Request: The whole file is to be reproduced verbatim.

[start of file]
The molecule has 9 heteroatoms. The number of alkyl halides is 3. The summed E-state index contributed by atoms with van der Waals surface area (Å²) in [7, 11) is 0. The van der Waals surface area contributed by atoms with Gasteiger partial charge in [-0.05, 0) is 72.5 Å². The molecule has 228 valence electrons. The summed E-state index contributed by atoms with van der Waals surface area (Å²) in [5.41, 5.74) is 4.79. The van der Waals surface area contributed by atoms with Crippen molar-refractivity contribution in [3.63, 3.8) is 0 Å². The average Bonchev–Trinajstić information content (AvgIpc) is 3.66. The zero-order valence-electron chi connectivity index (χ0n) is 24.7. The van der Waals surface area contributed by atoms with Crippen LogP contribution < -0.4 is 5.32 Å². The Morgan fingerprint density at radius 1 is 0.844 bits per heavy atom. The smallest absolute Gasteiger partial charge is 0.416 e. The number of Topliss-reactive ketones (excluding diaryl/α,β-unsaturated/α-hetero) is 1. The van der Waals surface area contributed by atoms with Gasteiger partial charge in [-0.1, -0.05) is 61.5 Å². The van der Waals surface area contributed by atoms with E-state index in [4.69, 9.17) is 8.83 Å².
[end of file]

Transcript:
The molecule has 9 heteroatoms. The number of alkyl halides is 3. The summed E-state index contributed by atoms with van der Waals surface area (Å²) in [7, 11) is 0. The van der Waals surface area contributed by atoms with Gasteiger partial charge in [-0.05, 0) is 72.5 Å². The molecule has 228 valence electrons. The summed E-state index contributed by atoms with van der Waals surface area (Å²) in [5.41, 5.74) is 4.79. The van der Waals surface area contributed by atoms with Crippen molar-refractivity contribution in [3.63, 3.8) is 0 Å². The average Bonchev–Trinajstić information content (AvgIpc) is 3.66. The zero-order valence-electron chi connectivity index (χ0n) is 24.7. The van der Waals surface area contributed by atoms with Crippen LogP contribution < -0.4 is 5.32 Å². The Morgan fingerprint density at radius 1 is 0.844 bits per heavy atom. The smallest absolute Gasteiger partial charge is 0.416 e. The number of Topliss-reactive ketones (excluding diaryl/α,β-unsaturated/α-hetero) is 1. The van der Waals surface area contributed by atoms with Gasteiger partial charge in [-0.1, -0.05) is 61.5 Å². The van der Waals surface area contributed by atoms with E-state index in [4.69, 9.17) is 8.83 Å².